During the meeting, chief Etienne said that the funding came in three months ago, but that the topic of the funding was not brought to the Council table because meetings had been cancelled due to the pandemic.
“We attempted to bring it to the table, and when it finally came, unfortunately, it was the last two weeks of the fiscal year,” said Etienne.
According to chief Etienne, the COVID-19 business relief fund was not deferable and if the money was not distributed by March 31, 2021, it would have to go back to the government.
However, Nicolas Moquin, a spokesperson for Indigenous Services Canada told The Eastern Door that unexpended funding as of March 31 of this year was eligible for carry-over into the 2022-2023 fiscal year. Additionally, he said it was subject to the provisions included in the recipient’s funding agreement.
Etienne said the real dispute was because Bonspille had requested that his wife, his brother, and his niece be added to the list.
“I went around asking for the signatures because Tracy knew that this would happen and that nepotism and abuse of power would lead to this situation,” said Etienne.
The grand chief refuted the allegation and emphasized that Etienne and Canatonquin did not follow MCK protocol by not bringing the funding and potential recipient list to the table.
“John said that he did try to bring it to the table, which I remember was brought to the table at one time about three months ago as a discussion item. But not for decision, and not to move forward,” said Bonspille.
“I was told that I was dictating. I was only inquiring because there was no process except for the fact that two chiefs and a manager decided to disperse these amounts.”
The grand chief said he asked Ami-Lee Hannaburg, the interim Finance manager, not to process any payments until the Council had reviewed everything.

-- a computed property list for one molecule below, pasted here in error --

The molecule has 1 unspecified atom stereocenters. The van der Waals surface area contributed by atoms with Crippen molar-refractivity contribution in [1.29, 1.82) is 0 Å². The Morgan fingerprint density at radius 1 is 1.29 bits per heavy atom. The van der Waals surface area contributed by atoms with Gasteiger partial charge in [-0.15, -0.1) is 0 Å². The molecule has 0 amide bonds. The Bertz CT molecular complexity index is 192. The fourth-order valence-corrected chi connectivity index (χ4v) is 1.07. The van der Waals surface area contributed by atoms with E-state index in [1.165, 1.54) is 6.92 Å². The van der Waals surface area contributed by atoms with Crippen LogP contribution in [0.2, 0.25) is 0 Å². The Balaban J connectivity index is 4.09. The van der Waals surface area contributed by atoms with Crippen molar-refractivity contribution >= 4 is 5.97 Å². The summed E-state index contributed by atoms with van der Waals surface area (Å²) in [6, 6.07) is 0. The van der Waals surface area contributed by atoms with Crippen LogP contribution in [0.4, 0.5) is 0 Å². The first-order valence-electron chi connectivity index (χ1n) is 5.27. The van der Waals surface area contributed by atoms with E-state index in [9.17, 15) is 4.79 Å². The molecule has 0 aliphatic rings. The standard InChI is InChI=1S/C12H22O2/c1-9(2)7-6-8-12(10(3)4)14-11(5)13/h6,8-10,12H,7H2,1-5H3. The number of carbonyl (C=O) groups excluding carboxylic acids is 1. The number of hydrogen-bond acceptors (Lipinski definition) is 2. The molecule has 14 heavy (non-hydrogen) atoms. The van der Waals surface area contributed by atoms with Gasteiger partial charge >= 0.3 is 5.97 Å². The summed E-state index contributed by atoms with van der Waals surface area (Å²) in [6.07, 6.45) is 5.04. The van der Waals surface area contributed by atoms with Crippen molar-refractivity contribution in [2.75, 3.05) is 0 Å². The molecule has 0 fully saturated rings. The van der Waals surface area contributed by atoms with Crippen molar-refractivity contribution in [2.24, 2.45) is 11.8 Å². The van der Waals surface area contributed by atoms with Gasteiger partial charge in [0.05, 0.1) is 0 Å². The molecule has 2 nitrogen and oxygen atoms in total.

Furthermore, Bonspille said that some of the businesses on the list were no longer operational or legitimate businesses, and some were on social assistance.
“Now, how can you have a business and be on social assistance at the same time? To me, that is fraud,” he said.
On March 31, the MCK received a formal complaint that the distribution and delivery of the funding did not follow federal guidelines.
“John conceded that he was aware that some of the people on the list did not even have legitimate businesses, but said that the money had to be spent.”
Etienne countered that the list had gone through eight revisions in the last three months, and the names were selected based on guidelines set forth by him and administrators from the Economic Development portfolio after Tracy Bonspiel requested assistance.
“We did not single out people or pick and choose names. Artisans, online, home businesses, and places with physical assets, those are the parameters,” explained Etienne.
A few community members criticized Etienne for not publicly announcing that money was available for relief nor any information regarding eligibility and the application process.